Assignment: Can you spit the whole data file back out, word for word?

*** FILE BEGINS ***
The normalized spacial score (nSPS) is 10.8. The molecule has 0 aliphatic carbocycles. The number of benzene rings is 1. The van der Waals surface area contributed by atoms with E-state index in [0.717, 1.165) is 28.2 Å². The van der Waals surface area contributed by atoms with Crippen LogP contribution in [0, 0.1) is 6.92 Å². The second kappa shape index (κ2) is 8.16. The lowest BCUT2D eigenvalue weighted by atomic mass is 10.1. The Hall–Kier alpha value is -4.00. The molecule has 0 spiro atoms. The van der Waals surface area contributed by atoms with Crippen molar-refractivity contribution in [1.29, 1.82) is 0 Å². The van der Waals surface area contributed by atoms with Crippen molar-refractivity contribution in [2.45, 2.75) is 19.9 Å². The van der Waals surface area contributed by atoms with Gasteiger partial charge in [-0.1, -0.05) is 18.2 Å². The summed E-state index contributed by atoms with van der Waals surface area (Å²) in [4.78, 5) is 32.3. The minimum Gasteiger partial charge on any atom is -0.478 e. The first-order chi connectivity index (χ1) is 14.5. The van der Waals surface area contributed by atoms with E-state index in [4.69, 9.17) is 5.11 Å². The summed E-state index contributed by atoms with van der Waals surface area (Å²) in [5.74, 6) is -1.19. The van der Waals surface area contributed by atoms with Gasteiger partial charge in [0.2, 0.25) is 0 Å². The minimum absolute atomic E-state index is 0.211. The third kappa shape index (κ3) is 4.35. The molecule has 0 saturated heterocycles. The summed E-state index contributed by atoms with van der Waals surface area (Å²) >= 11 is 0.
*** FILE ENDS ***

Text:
The normalized spacial score (nSPS) is 10.8. The molecule has 0 aliphatic carbocycles. The number of benzene rings is 1. The van der Waals surface area contributed by atoms with E-state index in [0.717, 1.165) is 28.2 Å². The van der Waals surface area contributed by atoms with Crippen LogP contribution in [0, 0.1) is 6.92 Å². The second kappa shape index (κ2) is 8.16. The lowest BCUT2D eigenvalue weighted by atomic mass is 10.1. The Hall–Kier alpha value is -4.00. The molecule has 0 spiro atoms. The van der Waals surface area contributed by atoms with Crippen molar-refractivity contribution in [1.29, 1.82) is 0 Å². The van der Waals surface area contributed by atoms with Crippen molar-refractivity contribution in [2.45, 2.75) is 19.9 Å². The van der Waals surface area contributed by atoms with Gasteiger partial charge in [-0.1, -0.05) is 18.2 Å². The summed E-state index contributed by atoms with van der Waals surface area (Å²) in [4.78, 5) is 32.3. The minimum Gasteiger partial charge on any atom is -0.478 e. The first-order chi connectivity index (χ1) is 14.5. The van der Waals surface area contributed by atoms with E-state index in [4.69, 9.17) is 5.11 Å². The summed E-state index contributed by atoms with van der Waals surface area (Å²) in [5.74, 6) is -1.19. The van der Waals surface area contributed by atoms with Gasteiger partial charge in [0.2, 0.25) is 0 Å². The minimum absolute atomic E-state index is 0.211. The third kappa shape index (κ3) is 4.35. The molecule has 0 saturated heterocycles. The summed E-state index contributed by atoms with van der Waals surface area (Å²) >= 11 is 0.